All-in-one: Re­cently dis­covered mi­crobe de­grades oil to gas

Mi­cro­scopy sug­gests that the re­cently dis­covered mi­crobe Meth­an­ol­i­paria pro­duces meth­ane from crude oil all by them­selves

The tiny or­gan­isms cling to oil droplets and per­form a great feat: As a single or­gan­ism, they may pro­duce meth­ane from oil by a pro­cess called al­kane dis­pro­por­tion­a­tion. Pre­vi­ously this was only known from sym­bi­oses between bac­teria and ar­chaea. Sci­ent­ists from the Max Planck In­sti­tute for Mar­ine Mi­cro­bi­o­logy and MARUM have now found cells of this mi­crobe called  Meth­an­ol­i­paria in oil reser­voirs world­wide.

Mus­sels at an oil spill in the Gulf of Mex­ico. Photo: MARUM – Cen­ter for Mar­ine En­vir­on­mental Sci­ences, Uni­versity of Bre­men
Mus­sels at an oil spill in the Gulf of Mex­ico. Photo: MARUM – Cen­ter for Mar­ine En­vir­on­mental Sci­ences, Uni­versity of Bre­men

Crude oil and gas nat­ur­ally es­cape from the seabed in many places known as “seeps”. There, these hy­dro­car­bons move up from source rocks through frac­tures and sed­i­ments to­wards the sur­face, where they leak out of the ground and sus­tain a di­versity of densely pop­u­lated hab­it­ats in the dark ocean. A large part of the hy­dro­car­bons, primar­ily al­kanes, is already de­graded be­fore it reaches the sed­i­ment sur­face. Even deep down in the sed­i­ment, where no oxy­gen ex­ists, it provides an im­port­ant en­ergy source for sub­sur­face mi­croor­gan­isms, amongst them some of the so-called ar­chaea.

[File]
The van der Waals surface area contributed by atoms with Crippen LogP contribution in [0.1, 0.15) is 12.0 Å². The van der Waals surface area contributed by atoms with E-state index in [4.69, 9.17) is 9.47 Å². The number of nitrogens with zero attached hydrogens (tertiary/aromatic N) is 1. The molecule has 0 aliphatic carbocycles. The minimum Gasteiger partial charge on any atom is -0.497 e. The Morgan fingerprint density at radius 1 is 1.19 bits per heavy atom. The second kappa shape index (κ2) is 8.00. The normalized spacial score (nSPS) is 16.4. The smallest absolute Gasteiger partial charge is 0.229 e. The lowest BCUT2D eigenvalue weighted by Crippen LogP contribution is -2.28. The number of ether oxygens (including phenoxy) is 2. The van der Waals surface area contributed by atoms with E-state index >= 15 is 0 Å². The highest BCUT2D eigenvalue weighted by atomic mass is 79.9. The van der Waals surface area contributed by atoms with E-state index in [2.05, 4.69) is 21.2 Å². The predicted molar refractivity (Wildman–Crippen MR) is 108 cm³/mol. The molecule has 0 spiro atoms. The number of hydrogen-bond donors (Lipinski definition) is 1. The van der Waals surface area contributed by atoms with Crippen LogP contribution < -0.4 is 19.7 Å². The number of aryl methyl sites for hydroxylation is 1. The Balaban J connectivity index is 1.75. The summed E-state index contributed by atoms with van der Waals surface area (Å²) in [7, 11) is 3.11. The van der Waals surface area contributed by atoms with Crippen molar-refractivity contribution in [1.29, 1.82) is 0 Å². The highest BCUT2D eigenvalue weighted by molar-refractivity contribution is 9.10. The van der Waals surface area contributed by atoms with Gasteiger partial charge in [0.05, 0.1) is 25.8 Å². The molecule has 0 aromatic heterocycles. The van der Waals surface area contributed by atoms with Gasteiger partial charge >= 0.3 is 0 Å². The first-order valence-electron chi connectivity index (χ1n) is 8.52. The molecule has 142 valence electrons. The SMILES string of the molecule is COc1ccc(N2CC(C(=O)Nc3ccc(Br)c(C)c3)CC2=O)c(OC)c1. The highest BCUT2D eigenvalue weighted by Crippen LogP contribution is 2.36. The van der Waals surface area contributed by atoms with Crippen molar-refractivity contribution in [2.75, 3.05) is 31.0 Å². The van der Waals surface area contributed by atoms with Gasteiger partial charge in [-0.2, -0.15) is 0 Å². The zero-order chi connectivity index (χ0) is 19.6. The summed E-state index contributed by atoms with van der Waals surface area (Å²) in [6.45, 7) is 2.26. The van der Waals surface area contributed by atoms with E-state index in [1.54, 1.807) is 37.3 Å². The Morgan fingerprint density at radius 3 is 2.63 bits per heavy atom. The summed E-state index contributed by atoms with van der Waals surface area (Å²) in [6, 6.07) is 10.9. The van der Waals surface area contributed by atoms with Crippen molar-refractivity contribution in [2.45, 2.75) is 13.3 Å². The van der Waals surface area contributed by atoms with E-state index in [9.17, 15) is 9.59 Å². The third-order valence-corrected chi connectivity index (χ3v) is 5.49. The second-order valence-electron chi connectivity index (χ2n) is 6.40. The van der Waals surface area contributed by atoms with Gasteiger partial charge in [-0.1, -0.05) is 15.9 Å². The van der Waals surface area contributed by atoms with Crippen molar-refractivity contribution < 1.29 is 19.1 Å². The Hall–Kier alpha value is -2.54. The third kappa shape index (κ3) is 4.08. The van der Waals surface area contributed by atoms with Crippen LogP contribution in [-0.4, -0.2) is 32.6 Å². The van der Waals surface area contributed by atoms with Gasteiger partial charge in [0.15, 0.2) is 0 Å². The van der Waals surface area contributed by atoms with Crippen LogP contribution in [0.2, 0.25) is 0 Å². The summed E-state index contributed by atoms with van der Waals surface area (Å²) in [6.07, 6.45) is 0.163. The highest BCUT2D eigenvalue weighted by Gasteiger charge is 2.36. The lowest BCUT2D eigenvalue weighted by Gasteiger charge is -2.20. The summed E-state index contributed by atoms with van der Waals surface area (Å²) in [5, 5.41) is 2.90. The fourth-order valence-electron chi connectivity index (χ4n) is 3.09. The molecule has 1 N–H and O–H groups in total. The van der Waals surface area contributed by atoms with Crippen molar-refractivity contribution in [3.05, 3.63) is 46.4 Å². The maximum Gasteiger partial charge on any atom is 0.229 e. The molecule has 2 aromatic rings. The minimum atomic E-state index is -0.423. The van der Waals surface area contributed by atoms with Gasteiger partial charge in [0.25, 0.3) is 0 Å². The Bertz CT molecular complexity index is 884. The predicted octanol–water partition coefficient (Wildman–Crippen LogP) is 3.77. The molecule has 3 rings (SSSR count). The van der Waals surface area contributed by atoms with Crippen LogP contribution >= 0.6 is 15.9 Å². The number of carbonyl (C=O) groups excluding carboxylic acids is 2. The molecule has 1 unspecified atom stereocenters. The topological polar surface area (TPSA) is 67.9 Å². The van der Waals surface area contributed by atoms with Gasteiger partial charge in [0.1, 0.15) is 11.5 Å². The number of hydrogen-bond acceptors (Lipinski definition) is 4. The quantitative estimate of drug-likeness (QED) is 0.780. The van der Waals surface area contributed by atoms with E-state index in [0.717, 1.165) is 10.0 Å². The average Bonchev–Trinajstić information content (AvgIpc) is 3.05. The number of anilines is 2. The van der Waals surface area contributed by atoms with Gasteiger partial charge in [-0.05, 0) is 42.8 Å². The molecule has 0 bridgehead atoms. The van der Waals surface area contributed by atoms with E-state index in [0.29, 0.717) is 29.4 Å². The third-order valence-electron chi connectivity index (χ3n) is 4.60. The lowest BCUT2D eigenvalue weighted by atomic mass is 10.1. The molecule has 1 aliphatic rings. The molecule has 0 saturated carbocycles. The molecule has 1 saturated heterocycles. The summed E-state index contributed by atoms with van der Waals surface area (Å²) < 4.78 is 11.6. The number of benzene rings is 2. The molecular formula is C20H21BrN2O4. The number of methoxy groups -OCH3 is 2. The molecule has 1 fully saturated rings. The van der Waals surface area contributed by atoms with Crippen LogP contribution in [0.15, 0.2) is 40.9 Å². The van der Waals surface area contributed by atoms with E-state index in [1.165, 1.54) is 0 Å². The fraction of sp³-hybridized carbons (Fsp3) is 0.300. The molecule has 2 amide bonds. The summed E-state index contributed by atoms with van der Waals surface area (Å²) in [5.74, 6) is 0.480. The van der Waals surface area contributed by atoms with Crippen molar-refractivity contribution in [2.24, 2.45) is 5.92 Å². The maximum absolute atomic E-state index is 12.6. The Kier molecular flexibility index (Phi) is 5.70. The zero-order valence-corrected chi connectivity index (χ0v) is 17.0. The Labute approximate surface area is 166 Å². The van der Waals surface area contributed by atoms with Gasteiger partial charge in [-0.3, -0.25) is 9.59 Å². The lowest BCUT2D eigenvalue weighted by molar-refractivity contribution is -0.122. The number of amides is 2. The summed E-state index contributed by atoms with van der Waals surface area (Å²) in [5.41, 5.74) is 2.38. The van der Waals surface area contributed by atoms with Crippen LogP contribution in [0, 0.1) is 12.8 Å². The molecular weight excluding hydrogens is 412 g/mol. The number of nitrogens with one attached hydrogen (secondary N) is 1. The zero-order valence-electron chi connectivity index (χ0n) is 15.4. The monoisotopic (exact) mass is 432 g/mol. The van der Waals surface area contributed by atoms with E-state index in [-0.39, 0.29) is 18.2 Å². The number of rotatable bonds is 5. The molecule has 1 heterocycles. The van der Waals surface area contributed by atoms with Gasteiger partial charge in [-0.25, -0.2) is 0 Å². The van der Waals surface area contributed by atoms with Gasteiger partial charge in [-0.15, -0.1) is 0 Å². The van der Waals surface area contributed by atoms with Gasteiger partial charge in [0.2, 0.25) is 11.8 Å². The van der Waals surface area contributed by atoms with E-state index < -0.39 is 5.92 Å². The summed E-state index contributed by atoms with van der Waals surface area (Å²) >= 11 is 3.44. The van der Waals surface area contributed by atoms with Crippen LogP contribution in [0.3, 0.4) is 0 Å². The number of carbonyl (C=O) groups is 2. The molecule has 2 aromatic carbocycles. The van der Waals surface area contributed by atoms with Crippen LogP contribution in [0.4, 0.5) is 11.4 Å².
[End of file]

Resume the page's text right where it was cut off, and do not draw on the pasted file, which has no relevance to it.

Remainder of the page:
The submersible vehicle MARUM-QUEST samples for sediment at oil seeps in the Gulf of Mexico. Photo: MARUM – Center for Marine Environmental Sciences, University of Bremen
The submersible vehicle MARUM-QUEST samples for sediment at oil seeps in the Gulf of Mexico. Photo: MARUM – Center for Marine Environmental Sciences, University of Bremen

Now a study led by sci­ent­ists from the Max Planck In­sti­tute for Mar­ine Mi­cro­bi­o­logy in Bre­men, Ger­many, and MARUM – Cen­ter for Mar­ine En­vir­on­mental Sci­ences, provides en­vir­on­mental in­form­a­tion, gen­omes and first im­ages of a mi­crobe that has the po­ten­tial to trans­form long-chain hy­dro­car­bons to meth­ane. Their res­ults are pub­lished in the journal

Source

MARUM, press release, 2019-08-20.

Supplier

Alfred-Wegener-Institut Helmholtz-Zentrum für Polar- und Meeresforschung, Bremerhaven
MARUM – Zen­trum für Ma­ri­ne Um­welt­wis­sen­schaf­ten
Max-Planck-Institut für Marine Mikrobiologie
Universität Bremen
Wageningen University

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